Dallas County Health and Human Services Director Zachary Thompson confirmed Thursday that four additional individuals were being tested for the Zika virus, following Dallas County's first two cases of the mosquito-borne virus being discovered Tuesday. The two confirmed cases include one person who recently traveled to Venezuela and another person who contracted the virus after having sex with someone already infected. All four of the people are being tested as a precaution based on their travel history, Thompson said.
Both people confirmed to have had the virus are recovering. In adults, the virus is often asymptomatic. When it does manifest, patients can develop a rash, a fever or joint pain. The greatest potential danger presented by Zika is its tentative link to birth defects. In Brazil, a Zika outbreak has coincided with 4,000 reported cases of microcephaly, a birth defect that results in incomplete brain and head development for infants.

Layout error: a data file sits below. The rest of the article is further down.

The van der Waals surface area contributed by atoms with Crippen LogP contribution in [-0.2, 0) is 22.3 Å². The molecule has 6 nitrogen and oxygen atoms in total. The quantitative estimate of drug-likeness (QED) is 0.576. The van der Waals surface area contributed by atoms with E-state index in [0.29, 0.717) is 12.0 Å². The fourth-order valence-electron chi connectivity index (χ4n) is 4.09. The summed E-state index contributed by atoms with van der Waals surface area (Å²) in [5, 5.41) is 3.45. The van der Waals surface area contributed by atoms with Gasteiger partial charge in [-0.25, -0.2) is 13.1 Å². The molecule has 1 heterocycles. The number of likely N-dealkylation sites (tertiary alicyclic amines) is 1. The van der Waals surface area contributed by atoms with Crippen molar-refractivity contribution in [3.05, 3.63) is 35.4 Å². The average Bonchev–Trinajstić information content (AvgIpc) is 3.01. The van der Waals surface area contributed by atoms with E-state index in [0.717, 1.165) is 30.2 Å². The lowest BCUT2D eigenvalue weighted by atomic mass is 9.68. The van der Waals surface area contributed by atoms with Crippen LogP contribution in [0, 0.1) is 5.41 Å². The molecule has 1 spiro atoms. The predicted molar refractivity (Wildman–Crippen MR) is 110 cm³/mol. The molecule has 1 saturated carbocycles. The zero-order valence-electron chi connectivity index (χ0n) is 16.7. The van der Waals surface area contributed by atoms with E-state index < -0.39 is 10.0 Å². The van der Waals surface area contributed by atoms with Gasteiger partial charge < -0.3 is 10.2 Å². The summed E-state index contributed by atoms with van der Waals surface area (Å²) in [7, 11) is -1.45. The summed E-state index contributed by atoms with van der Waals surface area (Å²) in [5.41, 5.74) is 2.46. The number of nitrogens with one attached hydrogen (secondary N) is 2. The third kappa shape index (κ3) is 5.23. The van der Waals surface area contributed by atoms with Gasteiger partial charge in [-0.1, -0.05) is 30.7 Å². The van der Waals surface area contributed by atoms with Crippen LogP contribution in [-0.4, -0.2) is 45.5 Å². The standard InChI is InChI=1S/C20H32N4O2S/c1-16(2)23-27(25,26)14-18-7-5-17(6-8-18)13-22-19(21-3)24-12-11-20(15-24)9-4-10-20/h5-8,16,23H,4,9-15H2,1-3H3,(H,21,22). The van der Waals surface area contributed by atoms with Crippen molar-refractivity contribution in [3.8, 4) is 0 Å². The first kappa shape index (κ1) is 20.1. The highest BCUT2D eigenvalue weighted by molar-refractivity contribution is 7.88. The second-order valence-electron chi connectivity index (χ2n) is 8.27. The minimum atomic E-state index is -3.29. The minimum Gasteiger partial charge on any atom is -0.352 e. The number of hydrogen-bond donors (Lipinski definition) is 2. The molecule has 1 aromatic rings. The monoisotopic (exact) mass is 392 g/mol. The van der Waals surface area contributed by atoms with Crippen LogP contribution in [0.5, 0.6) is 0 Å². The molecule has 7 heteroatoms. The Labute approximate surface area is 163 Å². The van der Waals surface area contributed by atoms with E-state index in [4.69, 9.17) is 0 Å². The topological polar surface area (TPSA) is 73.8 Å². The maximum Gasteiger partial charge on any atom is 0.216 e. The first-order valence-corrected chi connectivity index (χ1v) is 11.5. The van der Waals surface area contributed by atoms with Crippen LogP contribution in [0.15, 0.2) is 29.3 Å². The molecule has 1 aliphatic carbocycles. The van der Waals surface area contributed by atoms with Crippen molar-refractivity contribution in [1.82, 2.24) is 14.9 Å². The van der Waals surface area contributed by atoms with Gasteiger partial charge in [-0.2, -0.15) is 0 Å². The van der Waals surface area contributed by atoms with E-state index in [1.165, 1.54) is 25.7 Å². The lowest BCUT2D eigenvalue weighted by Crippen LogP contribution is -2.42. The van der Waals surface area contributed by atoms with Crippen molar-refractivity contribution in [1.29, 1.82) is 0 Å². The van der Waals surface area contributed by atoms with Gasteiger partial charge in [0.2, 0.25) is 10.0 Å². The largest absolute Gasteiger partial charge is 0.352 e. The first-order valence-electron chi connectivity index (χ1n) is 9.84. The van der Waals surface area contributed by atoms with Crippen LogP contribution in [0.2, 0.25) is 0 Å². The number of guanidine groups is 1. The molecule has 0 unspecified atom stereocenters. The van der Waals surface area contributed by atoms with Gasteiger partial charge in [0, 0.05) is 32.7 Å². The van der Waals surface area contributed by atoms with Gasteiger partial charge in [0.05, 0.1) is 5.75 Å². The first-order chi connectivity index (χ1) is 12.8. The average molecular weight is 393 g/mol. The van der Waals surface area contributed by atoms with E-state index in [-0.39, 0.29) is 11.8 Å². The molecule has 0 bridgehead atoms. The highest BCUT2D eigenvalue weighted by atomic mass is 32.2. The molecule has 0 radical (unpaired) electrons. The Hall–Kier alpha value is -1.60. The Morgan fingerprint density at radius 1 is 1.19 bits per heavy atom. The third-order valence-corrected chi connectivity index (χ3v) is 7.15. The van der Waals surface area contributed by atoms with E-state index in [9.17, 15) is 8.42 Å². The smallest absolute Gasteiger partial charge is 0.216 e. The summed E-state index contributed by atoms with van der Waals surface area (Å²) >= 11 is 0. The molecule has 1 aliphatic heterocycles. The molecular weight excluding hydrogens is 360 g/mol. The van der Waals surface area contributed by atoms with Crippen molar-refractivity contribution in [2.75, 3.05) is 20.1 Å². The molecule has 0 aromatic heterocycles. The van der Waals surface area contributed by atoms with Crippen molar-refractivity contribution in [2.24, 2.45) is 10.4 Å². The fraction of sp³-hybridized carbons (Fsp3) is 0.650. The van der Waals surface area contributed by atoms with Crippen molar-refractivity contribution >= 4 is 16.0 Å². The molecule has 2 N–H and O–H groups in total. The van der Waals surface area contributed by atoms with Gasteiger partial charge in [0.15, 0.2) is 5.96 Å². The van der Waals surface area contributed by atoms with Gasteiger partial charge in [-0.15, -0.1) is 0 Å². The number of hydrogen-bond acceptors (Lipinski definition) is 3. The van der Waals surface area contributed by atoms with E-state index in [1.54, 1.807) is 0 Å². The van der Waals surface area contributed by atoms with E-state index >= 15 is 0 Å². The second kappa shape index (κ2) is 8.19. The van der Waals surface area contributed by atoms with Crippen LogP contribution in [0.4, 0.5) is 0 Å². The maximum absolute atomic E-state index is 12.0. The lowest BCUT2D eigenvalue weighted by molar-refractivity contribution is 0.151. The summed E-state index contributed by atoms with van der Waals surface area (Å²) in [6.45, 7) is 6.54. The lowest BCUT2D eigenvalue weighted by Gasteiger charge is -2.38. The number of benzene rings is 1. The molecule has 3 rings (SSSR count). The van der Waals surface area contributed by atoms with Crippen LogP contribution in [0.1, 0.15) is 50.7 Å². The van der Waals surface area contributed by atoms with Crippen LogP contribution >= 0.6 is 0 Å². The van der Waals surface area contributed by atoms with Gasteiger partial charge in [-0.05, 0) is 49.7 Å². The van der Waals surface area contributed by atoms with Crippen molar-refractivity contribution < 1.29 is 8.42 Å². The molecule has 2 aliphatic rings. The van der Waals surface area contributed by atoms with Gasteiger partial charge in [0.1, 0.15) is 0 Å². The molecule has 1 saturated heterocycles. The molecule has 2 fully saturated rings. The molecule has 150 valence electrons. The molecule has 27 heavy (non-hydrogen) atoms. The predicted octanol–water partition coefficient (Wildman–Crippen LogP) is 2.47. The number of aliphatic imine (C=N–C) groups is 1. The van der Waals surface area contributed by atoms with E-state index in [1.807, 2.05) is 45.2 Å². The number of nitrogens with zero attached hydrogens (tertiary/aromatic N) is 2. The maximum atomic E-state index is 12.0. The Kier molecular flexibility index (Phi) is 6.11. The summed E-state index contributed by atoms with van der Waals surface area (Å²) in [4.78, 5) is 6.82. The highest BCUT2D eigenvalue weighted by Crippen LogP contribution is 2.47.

Because of the birth defect threat, Dallas County Judge Clay Jenkins has issued a directive asking women who are pregnant or think they might be pregnant and their partners to avoid traveling to areas currently suffering a Zika outbreak. Jenkins also warned Dallas County residents to avoid mosquito bites, but Thompson did confirm that no mosquito activity was discovered in an investigation of the environment around the initial diagnoses. The Aedes mosquito, which can be found in North Texas, can bite a person infected with Zika and transmit the virus to another individual.